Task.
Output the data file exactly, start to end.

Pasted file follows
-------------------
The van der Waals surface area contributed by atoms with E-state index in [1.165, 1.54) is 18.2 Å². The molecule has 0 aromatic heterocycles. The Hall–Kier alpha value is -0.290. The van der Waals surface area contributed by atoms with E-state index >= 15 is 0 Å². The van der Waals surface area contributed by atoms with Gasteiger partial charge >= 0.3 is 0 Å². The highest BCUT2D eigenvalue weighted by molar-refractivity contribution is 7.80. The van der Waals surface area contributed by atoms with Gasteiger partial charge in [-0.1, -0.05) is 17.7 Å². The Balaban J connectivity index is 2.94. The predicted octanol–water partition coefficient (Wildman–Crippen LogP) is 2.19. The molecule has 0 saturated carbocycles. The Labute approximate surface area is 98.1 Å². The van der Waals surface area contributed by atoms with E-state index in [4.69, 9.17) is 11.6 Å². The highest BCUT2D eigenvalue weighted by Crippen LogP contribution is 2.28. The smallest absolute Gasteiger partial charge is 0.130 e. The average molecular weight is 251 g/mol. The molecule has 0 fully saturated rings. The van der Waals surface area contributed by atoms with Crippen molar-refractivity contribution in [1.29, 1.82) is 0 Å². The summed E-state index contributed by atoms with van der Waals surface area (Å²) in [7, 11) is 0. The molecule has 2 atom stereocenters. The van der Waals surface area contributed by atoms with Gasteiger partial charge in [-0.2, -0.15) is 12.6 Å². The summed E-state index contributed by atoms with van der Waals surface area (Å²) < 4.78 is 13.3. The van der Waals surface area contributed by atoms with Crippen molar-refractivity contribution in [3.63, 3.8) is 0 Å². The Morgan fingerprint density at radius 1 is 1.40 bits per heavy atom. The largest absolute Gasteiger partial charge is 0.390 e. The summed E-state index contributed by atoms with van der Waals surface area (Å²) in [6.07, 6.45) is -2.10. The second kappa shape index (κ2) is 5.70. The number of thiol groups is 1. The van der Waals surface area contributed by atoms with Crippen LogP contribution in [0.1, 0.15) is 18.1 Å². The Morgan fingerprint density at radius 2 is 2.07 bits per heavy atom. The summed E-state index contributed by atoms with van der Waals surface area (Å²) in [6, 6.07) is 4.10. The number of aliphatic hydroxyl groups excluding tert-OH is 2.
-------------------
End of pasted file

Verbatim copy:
The van der Waals surface area contributed by atoms with E-state index in [1.165, 1.54) is 18.2 Å². The molecule has 0 aromatic heterocycles. The Hall–Kier alpha value is -0.290. The van der Waals surface area contributed by atoms with E-state index >= 15 is 0 Å². The van der Waals surface area contributed by atoms with Gasteiger partial charge >= 0.3 is 0 Å². The highest BCUT2D eigenvalue weighted by molar-refractivity contribution is 7.80. The van der Waals surface area contributed by atoms with Gasteiger partial charge in [-0.1, -0.05) is 17.7 Å². The Balaban J connectivity index is 2.94. The predicted octanol–water partition coefficient (Wildman–Crippen LogP) is 2.19. The molecule has 0 saturated carbocycles. The Labute approximate surface area is 98.1 Å². The van der Waals surface area contributed by atoms with E-state index in [4.69, 9.17) is 11.6 Å². The highest BCUT2D eigenvalue weighted by Crippen LogP contribution is 2.28. The smallest absolute Gasteiger partial charge is 0.130 e. The average molecular weight is 251 g/mol. The molecule has 0 fully saturated rings. The van der Waals surface area contributed by atoms with Crippen molar-refractivity contribution in [1.29, 1.82) is 0 Å². The summed E-state index contributed by atoms with van der Waals surface area (Å²) in [7, 11) is 0. The molecule has 2 atom stereocenters. The van der Waals surface area contributed by atoms with Gasteiger partial charge in [-0.2, -0.15) is 12.6 Å². The summed E-state index contributed by atoms with van der Waals surface area (Å²) < 4.78 is 13.3. The van der Waals surface area contributed by atoms with Crippen molar-refractivity contribution in [3.63, 3.8) is 0 Å². The Morgan fingerprint density at radius 1 is 1.40 bits per heavy atom. The largest absolute Gasteiger partial charge is 0.390 e. The summed E-state index contributed by atoms with van der Waals surface area (Å²) in [6.07, 6.45) is -2.10. The second kappa shape index (κ2) is 5.70. The number of thiol groups is 1. The van der Waals surface area contributed by atoms with Crippen LogP contribution in [0.1, 0.15) is 18.1 Å². The Morgan fingerprint density at radius 2 is 2.07 bits per heavy atom. The summed E-state index contributed by atoms with van der Waals surface area (Å²) in [6, 6.07) is 4.10. The number of aliphatic hydroxyl groups excluding tert-OH is 2.